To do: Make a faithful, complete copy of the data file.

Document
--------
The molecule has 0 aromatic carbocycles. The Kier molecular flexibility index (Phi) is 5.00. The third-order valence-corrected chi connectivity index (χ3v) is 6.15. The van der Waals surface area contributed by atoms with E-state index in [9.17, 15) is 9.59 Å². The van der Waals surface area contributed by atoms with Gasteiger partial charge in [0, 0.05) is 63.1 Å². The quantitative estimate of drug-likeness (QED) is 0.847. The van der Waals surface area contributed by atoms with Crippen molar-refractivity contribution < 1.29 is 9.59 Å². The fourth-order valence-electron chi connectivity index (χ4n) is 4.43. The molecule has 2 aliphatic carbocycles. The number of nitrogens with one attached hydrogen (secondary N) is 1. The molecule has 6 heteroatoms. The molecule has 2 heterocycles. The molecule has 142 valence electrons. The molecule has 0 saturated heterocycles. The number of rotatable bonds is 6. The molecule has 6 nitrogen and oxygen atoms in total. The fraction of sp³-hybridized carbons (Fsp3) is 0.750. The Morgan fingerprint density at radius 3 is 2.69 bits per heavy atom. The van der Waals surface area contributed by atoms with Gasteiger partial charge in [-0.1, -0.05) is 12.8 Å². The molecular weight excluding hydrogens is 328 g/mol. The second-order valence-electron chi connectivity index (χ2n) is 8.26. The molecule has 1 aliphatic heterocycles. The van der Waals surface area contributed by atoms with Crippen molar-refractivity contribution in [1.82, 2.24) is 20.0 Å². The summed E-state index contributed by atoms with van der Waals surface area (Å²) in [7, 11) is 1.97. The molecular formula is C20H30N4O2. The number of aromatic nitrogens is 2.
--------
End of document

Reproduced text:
The molecule has 0 aromatic carbocycles. The Kier molecular flexibility index (Phi) is 5.00. The third-order valence-corrected chi connectivity index (χ3v) is 6.15. The van der Waals surface area contributed by atoms with E-state index in [9.17, 15) is 9.59 Å². The van der Waals surface area contributed by atoms with Gasteiger partial charge in [0, 0.05) is 63.1 Å². The quantitative estimate of drug-likeness (QED) is 0.847. The van der Waals surface area contributed by atoms with Crippen molar-refractivity contribution < 1.29 is 9.59 Å². The fourth-order valence-electron chi connectivity index (χ4n) is 4.43. The molecule has 2 aliphatic carbocycles. The number of nitrogens with one attached hydrogen (secondary N) is 1. The molecule has 6 heteroatoms. The molecule has 2 heterocycles. The molecule has 142 valence electrons. The molecule has 0 saturated heterocycles. The number of rotatable bonds is 6. The molecule has 6 nitrogen and oxygen atoms in total. The fraction of sp³-hybridized carbons (Fsp3) is 0.750. The Morgan fingerprint density at radius 3 is 2.69 bits per heavy atom. The van der Waals surface area contributed by atoms with Gasteiger partial charge in [-0.1, -0.05) is 12.8 Å². The molecular weight excluding hydrogens is 328 g/mol. The second-order valence-electron chi connectivity index (χ2n) is 8.26. The molecule has 1 aliphatic heterocycles. The van der Waals surface area contributed by atoms with Crippen molar-refractivity contribution in [1.82, 2.24) is 20.0 Å². The summed E-state index contributed by atoms with van der Waals surface area (Å²) in [7, 11) is 1.97. The molecular formula is C20H30N4O2. The number of aromatic nitrogens is 2.